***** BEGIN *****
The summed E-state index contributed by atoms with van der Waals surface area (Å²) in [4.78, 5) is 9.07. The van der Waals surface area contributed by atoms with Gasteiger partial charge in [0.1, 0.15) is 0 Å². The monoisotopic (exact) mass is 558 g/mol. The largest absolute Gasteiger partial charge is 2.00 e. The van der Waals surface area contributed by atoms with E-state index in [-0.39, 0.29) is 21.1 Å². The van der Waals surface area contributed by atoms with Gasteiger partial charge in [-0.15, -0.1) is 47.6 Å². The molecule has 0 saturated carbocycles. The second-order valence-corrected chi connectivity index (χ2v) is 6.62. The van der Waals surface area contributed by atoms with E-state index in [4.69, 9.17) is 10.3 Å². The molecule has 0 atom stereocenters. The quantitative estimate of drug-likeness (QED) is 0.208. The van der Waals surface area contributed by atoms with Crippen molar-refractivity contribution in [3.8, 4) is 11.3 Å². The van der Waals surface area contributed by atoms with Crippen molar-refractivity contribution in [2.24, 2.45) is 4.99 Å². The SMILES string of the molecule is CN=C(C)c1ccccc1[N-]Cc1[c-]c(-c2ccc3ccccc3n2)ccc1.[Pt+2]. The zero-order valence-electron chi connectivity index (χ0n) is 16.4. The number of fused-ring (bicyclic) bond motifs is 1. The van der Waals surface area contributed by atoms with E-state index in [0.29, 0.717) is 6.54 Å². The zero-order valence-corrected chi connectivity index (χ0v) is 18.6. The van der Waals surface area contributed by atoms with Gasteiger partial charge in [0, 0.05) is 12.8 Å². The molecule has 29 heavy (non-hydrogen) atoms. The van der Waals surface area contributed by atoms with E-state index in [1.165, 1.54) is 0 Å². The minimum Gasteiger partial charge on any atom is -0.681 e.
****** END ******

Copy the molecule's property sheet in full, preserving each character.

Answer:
The summed E-state index contributed by atoms with van der Waals surface area (Å²) in [4.78, 5) is 9.07. The van der Waals surface area contributed by atoms with Gasteiger partial charge in [0.1, 0.15) is 0 Å². The monoisotopic (exact) mass is 558 g/mol. The largest absolute Gasteiger partial charge is 2.00 e. The van der Waals surface area contributed by atoms with E-state index in [-0.39, 0.29) is 21.1 Å². The van der Waals surface area contributed by atoms with Gasteiger partial charge in [-0.15, -0.1) is 47.6 Å². The molecule has 0 saturated carbocycles. The second-order valence-corrected chi connectivity index (χ2v) is 6.62. The van der Waals surface area contributed by atoms with E-state index in [4.69, 9.17) is 10.3 Å². The molecule has 0 atom stereocenters. The quantitative estimate of drug-likeness (QED) is 0.208. The van der Waals surface area contributed by atoms with Crippen molar-refractivity contribution in [3.8, 4) is 11.3 Å². The van der Waals surface area contributed by atoms with Crippen molar-refractivity contribution in [2.24, 2.45) is 4.99 Å². The SMILES string of the molecule is CN=C(C)c1ccccc1[N-]Cc1[c-]c(-c2ccc3ccccc3n2)ccc1.[Pt+2]. The zero-order valence-electron chi connectivity index (χ0n) is 16.4. The number of fused-ring (bicyclic) bond motifs is 1. The van der Waals surface area contributed by atoms with E-state index in [0.29, 0.717) is 6.54 Å². The zero-order valence-corrected chi connectivity index (χ0v) is 18.6. The van der Waals surface area contributed by atoms with Gasteiger partial charge in [0, 0.05) is 12.8 Å². The molecule has 29 heavy (non-hydrogen) atoms. The van der Waals surface area contributed by atoms with E-state index in [1.165, 1.54) is 0 Å². The minimum Gasteiger partial charge on any atom is -0.681 e.